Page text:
Summer Skills Series Part 2: 10 Life Skills Activities
At a Glance
In this series, we are going to focus on some activities that are oriented around different types of skills, from self-advocacy to broader life skills to executive functioning.
For part 2 of our summer activities series, our focus is going to be on life skills activities.
Here are 10 activities to focus on this summer during the break from school. Make sure to tailor activities to fit the age and needs of the individual you are supporting!
Welcome back to our Summer Skills Series where in part 1 we focused on activities for practicing self-advocacy skills and in part 2 we are focusing on activities for working on life skills. Life skills are an important component of independent living and typically requires both practicing lots of little skills and figuring out how they best fit into our day to day lives.
With that in mind, it’s a good idea to think about some ways we can practice life skills during the summer but also should not feel too much pressure to be perfect or finish everything. In fact it is a great idea to tailor activities to fit the age and needs of the child you are supporting, to be there to offer your guidance when needed, and to go at a pace that feels manageable. Creating a positive and supportive learning environment will make it that much easier to engage with these activities throughout the summer.
Here are 10 areas where you can potentially get started!
1. Money Management
Money management can be a crucial component of independent living, and over the summer there are plenty of opportunities to teach and learn about saving, budgeting, and making wise spending choices relative to age and personal needs.
Two classic examples are saving up for a big purchase and planning out how to spend the summer budget. You can always adjust the complexity of these activities to fit the needs of your child.
2. Time Management
Time management is a crucial life skill that helps us accomplish all we need to in a daily routine and effectively work toward long-term goals. Balancing work and play can be one of the most challenging skills to learn but also one of the most rewarding when we find a system that works for us!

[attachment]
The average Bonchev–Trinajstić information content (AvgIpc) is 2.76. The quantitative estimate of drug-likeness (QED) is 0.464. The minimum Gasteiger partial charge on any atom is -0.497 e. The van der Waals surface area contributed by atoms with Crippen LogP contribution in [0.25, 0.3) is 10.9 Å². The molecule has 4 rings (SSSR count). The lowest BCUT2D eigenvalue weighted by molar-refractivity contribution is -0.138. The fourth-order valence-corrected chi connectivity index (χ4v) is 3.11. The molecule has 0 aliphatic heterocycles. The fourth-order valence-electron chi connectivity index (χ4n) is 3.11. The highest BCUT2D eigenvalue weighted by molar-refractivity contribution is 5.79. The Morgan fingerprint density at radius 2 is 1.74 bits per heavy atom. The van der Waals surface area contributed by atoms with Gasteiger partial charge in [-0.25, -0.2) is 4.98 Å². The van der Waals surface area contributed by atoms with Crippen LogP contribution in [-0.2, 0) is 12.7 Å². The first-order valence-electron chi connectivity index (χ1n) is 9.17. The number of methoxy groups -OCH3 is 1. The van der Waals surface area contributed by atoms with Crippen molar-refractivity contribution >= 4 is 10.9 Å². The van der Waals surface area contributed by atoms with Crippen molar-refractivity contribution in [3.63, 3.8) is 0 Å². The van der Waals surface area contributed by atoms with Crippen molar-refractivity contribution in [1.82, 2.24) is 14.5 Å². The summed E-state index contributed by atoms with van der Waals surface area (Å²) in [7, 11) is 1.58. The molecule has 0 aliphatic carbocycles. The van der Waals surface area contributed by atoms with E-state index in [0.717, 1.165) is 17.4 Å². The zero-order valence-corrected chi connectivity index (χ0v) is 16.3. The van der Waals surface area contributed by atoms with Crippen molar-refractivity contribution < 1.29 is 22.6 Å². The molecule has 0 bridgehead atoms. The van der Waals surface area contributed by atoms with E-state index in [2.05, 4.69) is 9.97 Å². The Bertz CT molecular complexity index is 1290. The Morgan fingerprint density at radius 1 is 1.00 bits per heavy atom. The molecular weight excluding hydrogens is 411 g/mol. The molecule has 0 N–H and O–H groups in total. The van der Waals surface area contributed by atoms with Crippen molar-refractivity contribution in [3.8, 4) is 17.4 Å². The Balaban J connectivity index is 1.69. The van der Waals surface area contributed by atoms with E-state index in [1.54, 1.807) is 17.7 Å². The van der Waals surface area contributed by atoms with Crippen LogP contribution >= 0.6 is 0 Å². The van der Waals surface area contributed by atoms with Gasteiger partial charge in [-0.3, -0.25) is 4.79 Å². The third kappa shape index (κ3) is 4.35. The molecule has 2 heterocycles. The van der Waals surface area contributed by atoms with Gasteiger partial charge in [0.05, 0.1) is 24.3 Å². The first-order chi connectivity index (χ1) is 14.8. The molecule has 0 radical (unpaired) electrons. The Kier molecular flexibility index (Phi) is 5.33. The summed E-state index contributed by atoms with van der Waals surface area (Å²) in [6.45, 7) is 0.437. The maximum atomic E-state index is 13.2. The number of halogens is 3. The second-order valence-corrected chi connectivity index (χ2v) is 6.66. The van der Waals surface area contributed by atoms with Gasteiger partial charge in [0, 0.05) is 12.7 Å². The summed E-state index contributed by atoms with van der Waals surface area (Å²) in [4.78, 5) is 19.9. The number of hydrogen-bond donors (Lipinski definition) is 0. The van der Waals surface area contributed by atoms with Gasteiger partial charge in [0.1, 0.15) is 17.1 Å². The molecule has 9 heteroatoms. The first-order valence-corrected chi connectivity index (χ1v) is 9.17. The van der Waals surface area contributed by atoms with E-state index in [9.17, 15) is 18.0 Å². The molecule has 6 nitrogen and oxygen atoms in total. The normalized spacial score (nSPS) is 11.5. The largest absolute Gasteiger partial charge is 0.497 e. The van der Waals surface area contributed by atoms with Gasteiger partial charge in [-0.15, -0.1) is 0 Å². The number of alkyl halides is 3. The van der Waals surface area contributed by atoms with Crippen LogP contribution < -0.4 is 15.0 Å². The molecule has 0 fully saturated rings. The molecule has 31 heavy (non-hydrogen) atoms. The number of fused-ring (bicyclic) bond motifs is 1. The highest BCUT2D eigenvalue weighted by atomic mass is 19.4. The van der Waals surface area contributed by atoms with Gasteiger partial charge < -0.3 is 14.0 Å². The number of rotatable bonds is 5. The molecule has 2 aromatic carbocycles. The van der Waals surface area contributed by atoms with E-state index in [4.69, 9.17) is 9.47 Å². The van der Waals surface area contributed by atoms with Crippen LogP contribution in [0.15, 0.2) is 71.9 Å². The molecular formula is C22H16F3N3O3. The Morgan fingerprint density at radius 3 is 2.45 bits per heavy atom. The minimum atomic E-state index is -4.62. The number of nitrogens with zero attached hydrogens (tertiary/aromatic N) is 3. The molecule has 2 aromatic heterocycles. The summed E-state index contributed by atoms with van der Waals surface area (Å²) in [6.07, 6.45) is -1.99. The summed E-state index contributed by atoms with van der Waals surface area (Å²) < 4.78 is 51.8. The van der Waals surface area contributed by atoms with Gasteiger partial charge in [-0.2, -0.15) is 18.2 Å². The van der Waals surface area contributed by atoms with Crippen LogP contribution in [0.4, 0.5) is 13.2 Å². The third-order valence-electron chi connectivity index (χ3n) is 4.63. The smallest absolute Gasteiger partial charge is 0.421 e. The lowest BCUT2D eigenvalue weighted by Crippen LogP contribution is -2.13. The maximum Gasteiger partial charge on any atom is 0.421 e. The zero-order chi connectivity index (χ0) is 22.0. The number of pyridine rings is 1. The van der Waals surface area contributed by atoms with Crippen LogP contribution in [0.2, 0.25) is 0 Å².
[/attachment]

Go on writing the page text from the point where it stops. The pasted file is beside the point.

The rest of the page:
A few ways we can work on time management over the summer include actively planning daily activities, setting goals for how we spend our time, and establishing regular routines for whatever block of time feels manageable. It’s always worth remembering that if you start small, you can build on successes and create bigger or more complex routines!
3. Cooking and Meal Planning
Knowing how to cook and meal plan can be hugely liberating and a major component of independent living, but can also involve selecting from a huge variety of smaller skills, only some of which may be necessary for the specific needs of your child. Broadly speaking, however, there is often room for practice in the areas of meal planning, grocery shopping, cooking, and fitting all of those components together in a practical way.
Practicing specific cooking skills, specific recipes, planning out meals for the week, preparing grocery lists, and finding items from a grocery list in the grocery store are all practicable activities that can be adjusted as needed!
4. Household Chores
A great starting point for household chores is to assign chores that can be practiced and that are relevant to your child’s future independent living situation.
Some great examples include keeping a tidy living space, doing laundry, and cleanup after meals. If a particular chore turns out to be too complicated or challenging that is an excellent opportunity to break things down into more manageable pieces and try putting it all together again once the individual components have been mastered!
5. Self-Care and Personal Hygiene
Self-care and personal hygiene kind of fall into the chore category since they are a necessary part of independent living, but whereas sometimes we can get away with being a little bit sporadic about when we do our household chores, it is crucial to work self-care and personal hygiene into our regular routines to stay happy and healthy!
Summer is a great time to practice skills such as proper handwashing, grooming, teeth brushing, and getting dressed independently. It’s also a great time to try fitting those activities into a consistent time frame that can grow into a regular routine!
Problem-solving is a crucial life skill as independent living will often throw abstract problems our way that may require creative solutions.